Lessons from the Bush* #1
I’ve recently returned from an amazing three-month trip with my family in the wilds of the Kimberley region in Western Australia. After being back into the ‘real’ world (as some would say) for a few weeks, some interesting and useful insights about leadership and life have bubbled to the surface. Over the next few weeks, I’ll share these with you, and hopefully they’ll be useful.
First, some context. The idea behind the trip was to spend some good quality family time together while experiencing a completely different way of living. We set ourselves up to be fully self sufficient, having bought a vehicle and camper trailer that would handle whatever terrain we threw at it. For the vast majority of our time, we were remote. Often, the closest town was over 300km away, and we didn’t need to restock our supplies for two or three weeks.
We knew the places we were going didn’t have any phone or internet connectivity, and we deliberately didn’t allow our kids any screens (Kindles were OK for reading, but no iPads for games or movies). In fact, the vehicle we had had screens in the headrests of the seats, but I put seat covers over them as soon as I bought it, and the kids never knew until the end of the trip!
We covered almost 12,000km in three months, didn’t see a cloud or a raindrop, and had the time of our lives.
So, what did I learn? Here’s the first insight:
Simplicity Helps You Thrive.
One of the things my wife and I noticed when we returned was how crowded, busy and complex our normal lives are. Suffocating, in fact. In particular, we found that we were spending a huge amount of time and energy managing obligations, commitments and deadlines, co-ordinating meetings and appointments, and reading and processing emails.
When we were in the bush, the only obligations we had were to ourselves. On a day-to-day basis, we didn’t have promises to fulfil to others, or things to make happen, or timetables to stick to. We didn’t have weekends. We had none of the distractions of the seemingly indispensible ‘tools’ that we all use to run our daily lives to – no email, no voicemails, no text messages, no reminders. We were operating on a different, simpler rhythm. I felt like a modern-day Henry David Thoreau.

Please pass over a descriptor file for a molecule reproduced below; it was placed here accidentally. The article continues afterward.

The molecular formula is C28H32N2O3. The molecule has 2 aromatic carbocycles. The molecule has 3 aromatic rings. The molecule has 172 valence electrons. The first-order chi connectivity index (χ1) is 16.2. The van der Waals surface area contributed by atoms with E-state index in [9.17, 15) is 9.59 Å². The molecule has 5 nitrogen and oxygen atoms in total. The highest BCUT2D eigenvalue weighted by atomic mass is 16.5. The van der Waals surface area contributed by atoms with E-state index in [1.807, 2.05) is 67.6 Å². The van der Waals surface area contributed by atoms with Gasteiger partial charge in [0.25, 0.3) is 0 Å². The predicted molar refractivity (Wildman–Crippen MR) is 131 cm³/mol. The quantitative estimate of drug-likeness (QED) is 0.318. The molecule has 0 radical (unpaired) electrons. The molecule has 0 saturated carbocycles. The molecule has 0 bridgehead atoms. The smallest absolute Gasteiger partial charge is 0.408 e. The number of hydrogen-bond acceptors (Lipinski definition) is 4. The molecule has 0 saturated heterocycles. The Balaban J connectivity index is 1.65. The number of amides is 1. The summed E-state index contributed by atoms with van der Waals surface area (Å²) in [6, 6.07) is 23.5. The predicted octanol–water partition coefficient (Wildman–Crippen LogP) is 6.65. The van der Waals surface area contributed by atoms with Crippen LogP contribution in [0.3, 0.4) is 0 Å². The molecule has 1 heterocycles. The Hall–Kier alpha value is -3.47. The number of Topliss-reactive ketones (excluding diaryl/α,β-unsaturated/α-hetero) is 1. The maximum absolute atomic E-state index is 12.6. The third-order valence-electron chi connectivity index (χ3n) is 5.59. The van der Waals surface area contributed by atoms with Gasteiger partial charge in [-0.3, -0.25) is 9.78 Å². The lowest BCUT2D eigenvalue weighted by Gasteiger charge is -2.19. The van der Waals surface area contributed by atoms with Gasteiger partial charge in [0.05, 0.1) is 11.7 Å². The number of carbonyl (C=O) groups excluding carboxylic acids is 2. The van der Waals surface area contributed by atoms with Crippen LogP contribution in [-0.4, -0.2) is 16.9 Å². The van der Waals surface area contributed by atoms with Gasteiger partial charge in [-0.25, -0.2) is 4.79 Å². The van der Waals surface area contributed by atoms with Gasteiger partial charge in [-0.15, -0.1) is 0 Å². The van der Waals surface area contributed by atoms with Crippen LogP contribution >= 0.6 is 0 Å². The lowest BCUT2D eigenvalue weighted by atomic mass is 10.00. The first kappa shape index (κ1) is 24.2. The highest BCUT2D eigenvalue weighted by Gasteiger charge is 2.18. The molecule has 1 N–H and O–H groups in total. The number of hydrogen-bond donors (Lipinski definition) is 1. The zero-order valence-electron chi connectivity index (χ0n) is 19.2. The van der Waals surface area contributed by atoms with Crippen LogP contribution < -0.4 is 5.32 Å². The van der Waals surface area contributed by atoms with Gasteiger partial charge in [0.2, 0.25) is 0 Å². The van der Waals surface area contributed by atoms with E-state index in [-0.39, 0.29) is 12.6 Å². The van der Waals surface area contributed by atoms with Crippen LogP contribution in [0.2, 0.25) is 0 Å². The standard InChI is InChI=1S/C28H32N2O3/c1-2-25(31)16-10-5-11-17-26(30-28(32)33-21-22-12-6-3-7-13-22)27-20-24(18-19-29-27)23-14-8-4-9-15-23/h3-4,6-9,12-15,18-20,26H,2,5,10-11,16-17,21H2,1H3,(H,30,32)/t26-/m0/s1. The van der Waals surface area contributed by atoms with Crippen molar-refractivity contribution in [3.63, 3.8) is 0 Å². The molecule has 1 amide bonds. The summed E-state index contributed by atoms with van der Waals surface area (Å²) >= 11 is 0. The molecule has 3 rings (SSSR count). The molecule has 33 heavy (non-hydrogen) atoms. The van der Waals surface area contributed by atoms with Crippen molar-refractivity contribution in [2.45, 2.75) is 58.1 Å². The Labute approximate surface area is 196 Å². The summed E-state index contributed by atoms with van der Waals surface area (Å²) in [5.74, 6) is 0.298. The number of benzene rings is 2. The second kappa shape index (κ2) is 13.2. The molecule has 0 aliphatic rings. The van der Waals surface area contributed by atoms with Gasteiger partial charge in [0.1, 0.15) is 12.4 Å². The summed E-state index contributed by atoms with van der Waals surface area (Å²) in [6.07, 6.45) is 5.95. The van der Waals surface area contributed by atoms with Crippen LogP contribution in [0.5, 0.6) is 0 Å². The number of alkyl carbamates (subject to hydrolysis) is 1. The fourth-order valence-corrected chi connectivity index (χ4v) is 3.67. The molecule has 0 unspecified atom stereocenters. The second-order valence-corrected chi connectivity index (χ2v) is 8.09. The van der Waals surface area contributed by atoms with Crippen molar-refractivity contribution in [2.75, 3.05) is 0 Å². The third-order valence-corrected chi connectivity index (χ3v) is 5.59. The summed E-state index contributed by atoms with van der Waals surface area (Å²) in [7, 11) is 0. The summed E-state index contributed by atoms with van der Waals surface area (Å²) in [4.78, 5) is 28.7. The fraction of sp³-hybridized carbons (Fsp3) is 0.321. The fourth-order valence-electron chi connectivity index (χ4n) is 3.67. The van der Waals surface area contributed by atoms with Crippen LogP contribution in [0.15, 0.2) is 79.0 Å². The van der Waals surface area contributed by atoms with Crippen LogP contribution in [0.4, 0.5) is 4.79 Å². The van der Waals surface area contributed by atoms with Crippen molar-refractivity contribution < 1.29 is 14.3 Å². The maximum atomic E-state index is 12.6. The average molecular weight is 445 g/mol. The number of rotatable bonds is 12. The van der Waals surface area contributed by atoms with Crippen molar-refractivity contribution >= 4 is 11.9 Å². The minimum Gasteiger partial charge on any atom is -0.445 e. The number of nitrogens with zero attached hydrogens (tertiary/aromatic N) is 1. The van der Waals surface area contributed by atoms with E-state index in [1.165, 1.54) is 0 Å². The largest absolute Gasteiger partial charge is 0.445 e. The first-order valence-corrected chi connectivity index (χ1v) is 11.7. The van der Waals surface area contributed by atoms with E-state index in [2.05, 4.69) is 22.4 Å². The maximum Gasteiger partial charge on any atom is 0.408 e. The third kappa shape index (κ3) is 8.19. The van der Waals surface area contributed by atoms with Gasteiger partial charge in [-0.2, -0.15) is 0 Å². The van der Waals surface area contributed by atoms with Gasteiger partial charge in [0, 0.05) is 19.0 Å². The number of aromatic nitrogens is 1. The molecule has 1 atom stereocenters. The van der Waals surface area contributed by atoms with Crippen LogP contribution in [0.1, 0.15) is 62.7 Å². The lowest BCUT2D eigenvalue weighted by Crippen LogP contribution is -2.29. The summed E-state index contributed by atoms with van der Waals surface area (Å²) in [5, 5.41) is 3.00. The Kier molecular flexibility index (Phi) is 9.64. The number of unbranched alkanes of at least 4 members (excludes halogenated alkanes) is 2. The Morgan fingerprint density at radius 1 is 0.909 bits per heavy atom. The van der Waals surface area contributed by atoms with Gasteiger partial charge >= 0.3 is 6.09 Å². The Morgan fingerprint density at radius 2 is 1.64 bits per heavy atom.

That simplicity helped us thrive. We were more in the present. It freed us up so we could enjoy what each day brought. We were able to linger in conversation. We were able to spend time on things that took our interest. We were able to follow our noses, and be spontaneous and crazy.
We were living what was most important to us. Our simpler life strengthened our ties as a family, and each of us shone just that bit brighter.
Most of us live in a world that competes for our attention, and, if we let it, we can easily lose touch with the activities and people that help us to thrive. How do we hold onto that? That’s something I’ve been pondering since I’ve been back.
Here are some deliberate practices that I’m experimenting with to help me answer that question:
- I own my mornings. At the start of the day, I take a 20-30 min walk, and then write down what’s most important for me to do that day. I decide my priorities first, and only then do I check my emails to see what other people might need from me.
- I build in ‘breathing space’ during each day. That essentially means chunks of free time before and after commitments in my diary. Not for checking emails, but just to think and be.
- I’ve hired myself an assistant. I’m starting to outsource a lot of the co-ordinating activities to someone who’s a lot better at them than me, and, more importantly, will allow me to free my time up to do what I do best.
- We make time for each other. Each Sunday night, I’ll plan with my wife and kids the one special thing we each want to do with each other in the coming week. e.g. my wife and I might go out for a drink around to the local bar one night, and I’ll plan a surf with my eldest son, a movie with my daughter or a bike ride with my youngest. That keeps us connected beyond the ‘operational’ day to day.
None of this is rocket science. The trick is (funnily enough) to keep it simple and do-able. So far it’s working.
So I’m wondering – what works for you? How do you stay connected to what’s most important? What helps you to thrive?
* For non-antipodeans, ‘the Bush’ is a term meaning pretty much anywhere outside of a city or town.
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